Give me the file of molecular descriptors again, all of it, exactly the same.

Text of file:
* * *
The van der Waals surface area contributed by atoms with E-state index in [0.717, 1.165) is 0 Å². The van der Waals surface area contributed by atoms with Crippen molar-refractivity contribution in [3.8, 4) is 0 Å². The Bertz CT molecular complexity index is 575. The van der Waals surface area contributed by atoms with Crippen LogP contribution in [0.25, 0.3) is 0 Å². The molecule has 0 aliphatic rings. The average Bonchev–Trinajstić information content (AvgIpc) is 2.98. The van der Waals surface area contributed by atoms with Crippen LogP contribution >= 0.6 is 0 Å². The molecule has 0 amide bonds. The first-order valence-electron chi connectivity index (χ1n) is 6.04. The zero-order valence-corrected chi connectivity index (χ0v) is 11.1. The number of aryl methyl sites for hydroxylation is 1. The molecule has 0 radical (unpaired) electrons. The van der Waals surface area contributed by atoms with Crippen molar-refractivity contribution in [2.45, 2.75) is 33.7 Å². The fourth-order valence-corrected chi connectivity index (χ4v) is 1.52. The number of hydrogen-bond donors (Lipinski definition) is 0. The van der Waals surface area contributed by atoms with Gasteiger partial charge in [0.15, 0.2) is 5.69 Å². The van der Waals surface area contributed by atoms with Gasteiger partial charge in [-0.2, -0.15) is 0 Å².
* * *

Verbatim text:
The van der Waals surface area contributed by atoms with E-state index in [0.717, 1.165) is 0 Å². The van der Waals surface area contributed by atoms with Crippen molar-refractivity contribution in [3.8, 4) is 0 Å². The Bertz CT molecular complexity index is 575. The van der Waals surface area contributed by atoms with Crippen LogP contribution in [0.25, 0.3) is 0 Å². The molecule has 0 aliphatic rings. The average Bonchev–Trinajstić information content (AvgIpc) is 2.98. The van der Waals surface area contributed by atoms with Crippen LogP contribution >= 0.6 is 0 Å². The molecule has 0 amide bonds. The first-order valence-electron chi connectivity index (χ1n) is 6.04. The zero-order valence-corrected chi connectivity index (χ0v) is 11.1. The number of aryl methyl sites for hydroxylation is 1. The molecule has 0 radical (unpaired) electrons. The van der Waals surface area contributed by atoms with Crippen molar-refractivity contribution in [2.45, 2.75) is 33.7 Å². The fourth-order valence-corrected chi connectivity index (χ4v) is 1.52. The number of hydrogen-bond donors (Lipinski definition) is 0. The van der Waals surface area contributed by atoms with Gasteiger partial charge in [0.15, 0.2) is 5.69 Å². The van der Waals surface area contributed by atoms with Gasteiger partial charge in [-0.2, -0.15) is 0 Å².